Ion (or Plasma) Nitriding

Since the mid-1960s, nitriding equipment utilizing the glow-discharge phenomenon has been commercially available. Initially termed glow-discharge nitriding, the process is now generally known as ion, or plasma, nitriding. The term plasma nitriding is gaining acceptance.

Ion nitriding is an extension of conventional nitriding processes using plasma-discharge physics. In vacuum, high-voltage electrical energy is used to form a plasma, through which nitrogen ions are accelerated to impinge on the workpiece. This ion bombardment heats the workpiece, cleans the surface, and provides active nitrogen.

Metallurgically versatile, the process provides excellent dimensional control and retention of surface finish. Ion nitriding can be conducted at temperatures lower than those conventionally employed. Control of white-layer composition and thickness enhances fatigue properties. The span of ion-nitriding applications includes conventional ammonia- gas nitriding, short-cycle nitriding in salt bath or gas, and the nitriding of stainless steels.

Ion nitriding lends itself to total process automation, ensuring repetitive metallurgical results. The absence of pollution and insignificant gas consumption are important economic and public policy factors. Moreover, selective nitriding accomplished by simple masking techniques may yield significant economies.

Comparison of Ion Nitriding and Ammonia-Gas Nitriding

Ammonia-gas nitriding produces a compound zone that is a mixture of both epsilon and gamma-prime structures. High internal stresses result from differences in volume growth associated with the formation of each phase. The interfaces between the two crystal structures are weak. Thicker compound zones, formed by ammonia-gas nitriding, limit accommodation of the internal stresses resulting from the mixed structure.

Under cyclic loading, cracks in the compound zone can serve as initiation points for the propagation of fatigue cracks. The single-phase gamma-prime compound zone, which is thin and more ductile, exhibits superior fatigue properties. Reducing the thickness of the ion-nitrided compound zone further improves fatigue performance. Maximization occurs at the limiting condition, where compound zone depth equals zero.

Case Hardness. The bulk of the thickness of the nitride case is the diffusion zone where fine iron/alloy nitride precipitates impart increased hardness and strength. Compressive stresses are also developed, as in other nitriding processes. Hardness profiles resulting from ion nitriding are similar to ammonia-gas nitriding but near-surface hardness may be greater with ion nitriding, a result of lower processing temperature.

Advantages and Disadvantages of Ion Nitriding. Ion nitriding achieves repetitive metallurgical results and complete control of the nitrided layers. This control results in superior fatigue performance, wear resistance, and hard layer ductility. Moreover, the process ensures high dimensional stability, eliminates secondary operations, offers low operating-temperature capability and produces parts that retain surface finish.

Among operating benefits are:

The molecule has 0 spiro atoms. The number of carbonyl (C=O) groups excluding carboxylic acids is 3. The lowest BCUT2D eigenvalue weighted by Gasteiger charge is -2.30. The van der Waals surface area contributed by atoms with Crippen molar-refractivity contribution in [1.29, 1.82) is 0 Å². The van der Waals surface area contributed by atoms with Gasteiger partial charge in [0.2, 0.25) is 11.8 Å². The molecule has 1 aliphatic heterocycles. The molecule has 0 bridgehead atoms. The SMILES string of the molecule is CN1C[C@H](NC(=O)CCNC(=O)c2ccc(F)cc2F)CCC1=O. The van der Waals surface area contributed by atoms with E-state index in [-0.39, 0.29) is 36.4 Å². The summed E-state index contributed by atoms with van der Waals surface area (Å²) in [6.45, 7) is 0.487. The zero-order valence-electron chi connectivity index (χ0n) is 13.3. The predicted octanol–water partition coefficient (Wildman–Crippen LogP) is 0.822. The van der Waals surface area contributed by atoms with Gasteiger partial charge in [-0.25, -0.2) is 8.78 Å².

Total absence of pollution
Efficient use of gas and electrical energy
Total process automation
Selective nitriding by simple masking techniques
Process span that encompasses all sub-critical nitriding

Reduced nitriding time

The limitations of ion nitriding include high capital cost, need for precision fixturing with electrical connections, long processing times compared to other short-cycle nitrocarburizing processes, and lack of feasibility of liquid quenching for carbon steels.

Martensite is a very strong phase but it is normally very brittle so it is necessary to modify the mechanical properties by heat treatment in the range 150-700°C. This process, which is called tempering, is one of the oldest heat treatments applied to steels although it is only in recent years that a detailed understanding of the phenomena involved has been reached.

Essentially, martensite is a highly supersaturated solid solution of carbon in iron, which, during tempering, rejects carbon in the form of finely divided carbide phases. The end result of tempering is a fine dispersion of carbides in an a-iron matrix, which often bears little structural similarity to the original as-quenched martensite.

It should be noted that, in many steels, the martensite reaction does not go to completion on quenching, resulting in varying amounts of retained austenite which does not remain stable during the tempering process.

Tempering of plain carbon steels

The as-quenched martensite possesses a complex structure. This occurs in the first-formed martensite, i.e. the martensite formed near Ms, which has the opportunity of tempering during the remainder of the quench. This phenomenon, which is referred to as auto-tempering, is clearly more likely to occur in steels with a high Ms.

On reheating as-quenched martensite, the tempering takes place in four distinct but overlapping stages:

up to 250°C, precipitation of a-iron carbide; partial loss of tetragonality in martensite
between 200 and 300°C, decomposition of retained austenite
between 200 and 350°C, replacement of a-iron carbide by cementite; martensite loses tetragonality
above 350°C, cementite coarsens and spheroidizes; recrystallization of ferrite.

Tempering stage 1